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1649 Blaeu Antique Map View of Thérouanne, Tarwanna or Tervanna Northern France

Cartographer : Joan Blaeu

  • Title : Teroana morinorum metropolis olim, diruta a Carolo V. Anno 1553
  • Ref #:  Tav
  • Size: 21 1/2in x 13in (545mm x 330mm)
  • Date : 1649
  • Condition: (A+) Fine Condition

This beautifully hand coloured original antique map a view of the city of Tarwanna or Tervanna (today the town of Thérouanne, France) the capital of the ancient Belgian tribe of the Morini, was published in the 1649 edition of John Blaeus Toonneel der Steeden (Views of Dutch Cities)

General Definitions:
Paper thickness and quality: - Heavy and stable
Paper color : - off white
Age of map color: - Original
Colors used: - Blue, pink, red, green, yellow
General color appearance: - Authentic
Paper size: - 21 1/2in x 13in (545mm x 330mm)
Plate size: - 10 1/2in x 7 1/2in (270mm x 190mm)
Margins: - Min 1in (25mm)

Margins: - None
Plate area: - None
Verso: - None

Thérouanne is a commune in the Pas-de-Calais department in the Nord-Pas-de-Calais region of France. At the time of the Gauls, Tarwanna or Tervanna was the capital of the Belgian tribe of the Morini. After the Romans conquered Gaul, they too made the city the capital of the Civitas Morinorum district.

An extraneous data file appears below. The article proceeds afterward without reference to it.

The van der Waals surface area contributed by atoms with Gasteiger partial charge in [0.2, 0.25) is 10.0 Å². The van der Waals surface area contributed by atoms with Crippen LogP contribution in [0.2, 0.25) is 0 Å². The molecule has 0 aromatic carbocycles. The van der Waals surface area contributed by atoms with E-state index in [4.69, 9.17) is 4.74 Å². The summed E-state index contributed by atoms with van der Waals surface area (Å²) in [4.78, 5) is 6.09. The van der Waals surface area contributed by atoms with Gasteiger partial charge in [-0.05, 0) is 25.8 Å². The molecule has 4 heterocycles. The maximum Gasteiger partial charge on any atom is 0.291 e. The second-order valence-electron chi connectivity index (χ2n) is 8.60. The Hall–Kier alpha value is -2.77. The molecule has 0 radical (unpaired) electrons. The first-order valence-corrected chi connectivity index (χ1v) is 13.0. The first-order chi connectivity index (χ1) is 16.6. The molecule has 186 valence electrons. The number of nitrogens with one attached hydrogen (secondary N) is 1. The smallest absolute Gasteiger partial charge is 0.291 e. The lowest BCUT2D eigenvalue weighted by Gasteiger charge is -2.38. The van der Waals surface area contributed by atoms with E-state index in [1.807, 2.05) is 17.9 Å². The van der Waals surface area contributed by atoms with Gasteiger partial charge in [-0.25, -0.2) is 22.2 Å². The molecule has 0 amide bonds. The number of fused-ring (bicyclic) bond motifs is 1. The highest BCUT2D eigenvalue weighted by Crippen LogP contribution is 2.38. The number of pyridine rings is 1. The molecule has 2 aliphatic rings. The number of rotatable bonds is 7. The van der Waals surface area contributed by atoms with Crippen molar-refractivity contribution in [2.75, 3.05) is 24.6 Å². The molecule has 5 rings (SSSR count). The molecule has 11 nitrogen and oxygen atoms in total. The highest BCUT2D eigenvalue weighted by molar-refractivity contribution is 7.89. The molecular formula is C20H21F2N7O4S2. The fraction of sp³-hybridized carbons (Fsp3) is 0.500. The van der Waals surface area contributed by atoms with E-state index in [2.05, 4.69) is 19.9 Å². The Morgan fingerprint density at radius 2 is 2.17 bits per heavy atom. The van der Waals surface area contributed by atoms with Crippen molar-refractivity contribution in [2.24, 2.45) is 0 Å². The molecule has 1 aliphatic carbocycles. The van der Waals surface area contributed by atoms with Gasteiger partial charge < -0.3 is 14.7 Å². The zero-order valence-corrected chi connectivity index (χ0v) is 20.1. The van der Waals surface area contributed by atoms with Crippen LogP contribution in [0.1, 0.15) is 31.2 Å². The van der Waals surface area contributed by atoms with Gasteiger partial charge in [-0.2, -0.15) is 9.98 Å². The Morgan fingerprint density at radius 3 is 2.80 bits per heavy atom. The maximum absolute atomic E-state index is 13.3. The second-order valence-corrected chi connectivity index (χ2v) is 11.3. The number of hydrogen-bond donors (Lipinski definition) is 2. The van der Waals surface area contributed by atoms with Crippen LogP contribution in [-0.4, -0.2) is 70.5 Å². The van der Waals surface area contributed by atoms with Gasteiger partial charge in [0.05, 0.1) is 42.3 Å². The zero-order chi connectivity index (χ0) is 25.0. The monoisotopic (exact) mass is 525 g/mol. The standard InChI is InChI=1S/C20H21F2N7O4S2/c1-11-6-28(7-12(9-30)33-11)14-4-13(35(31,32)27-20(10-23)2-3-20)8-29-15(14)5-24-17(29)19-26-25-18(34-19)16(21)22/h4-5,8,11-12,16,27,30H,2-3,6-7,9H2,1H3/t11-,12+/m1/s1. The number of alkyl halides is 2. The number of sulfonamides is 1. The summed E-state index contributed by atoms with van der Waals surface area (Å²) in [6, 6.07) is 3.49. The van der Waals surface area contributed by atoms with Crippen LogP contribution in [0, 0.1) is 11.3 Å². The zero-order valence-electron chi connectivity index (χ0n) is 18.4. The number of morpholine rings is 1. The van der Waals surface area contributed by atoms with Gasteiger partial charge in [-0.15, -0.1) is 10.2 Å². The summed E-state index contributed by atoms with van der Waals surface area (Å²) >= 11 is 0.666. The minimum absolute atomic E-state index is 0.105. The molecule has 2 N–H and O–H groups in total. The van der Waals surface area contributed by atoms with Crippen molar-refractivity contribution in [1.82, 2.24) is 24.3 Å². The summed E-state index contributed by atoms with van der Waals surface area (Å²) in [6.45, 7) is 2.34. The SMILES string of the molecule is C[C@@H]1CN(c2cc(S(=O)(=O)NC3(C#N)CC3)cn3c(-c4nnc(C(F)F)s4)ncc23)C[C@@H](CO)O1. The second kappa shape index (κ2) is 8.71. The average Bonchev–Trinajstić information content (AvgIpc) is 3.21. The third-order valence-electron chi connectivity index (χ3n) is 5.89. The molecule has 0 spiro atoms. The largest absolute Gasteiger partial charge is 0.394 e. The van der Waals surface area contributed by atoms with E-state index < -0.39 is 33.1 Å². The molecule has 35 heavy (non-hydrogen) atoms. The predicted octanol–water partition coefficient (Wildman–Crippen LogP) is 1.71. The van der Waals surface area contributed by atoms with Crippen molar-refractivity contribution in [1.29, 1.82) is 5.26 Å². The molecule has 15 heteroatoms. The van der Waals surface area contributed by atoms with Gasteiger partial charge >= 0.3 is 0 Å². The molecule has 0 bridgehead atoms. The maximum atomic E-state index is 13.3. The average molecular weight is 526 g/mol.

In the 7th century, probably around 639, Saint Audomar (Saint Omer) established the bishopric of Terwaan or Terenburg, the diocese of Thérouanne, which during the Middle Ages controlled a large part of the left bank of the river Scheldt. Territorially it was part of the county of Artois which belonged to the county of Flanders.
Thanks to that ecclesiastical control of some of the most prosperous cities north of the Alps, like Arras and Ypres, the bishopric was able to build a cathedral which was at the time the largest in France.
The town was captured by the Emperor Maximilian and Henry VIII from the French in 1513 after the battle of the Spurs. In 1553 Charles V besieged Thérouanne, then a French enclave in the Holy Roman Empire, in revenge for a defeat by the French at the siege of Metz. After he captured the city he ordered it to be razed, the roads to be broken up, and the area to be ploughed and salted Only a small commune which lay outside the city walls, then named Saint-Martin-Outre-Eaux, was left standing, and later (probably around 1800) took over the name Thérouanne. (Ref: Koeman; M&B)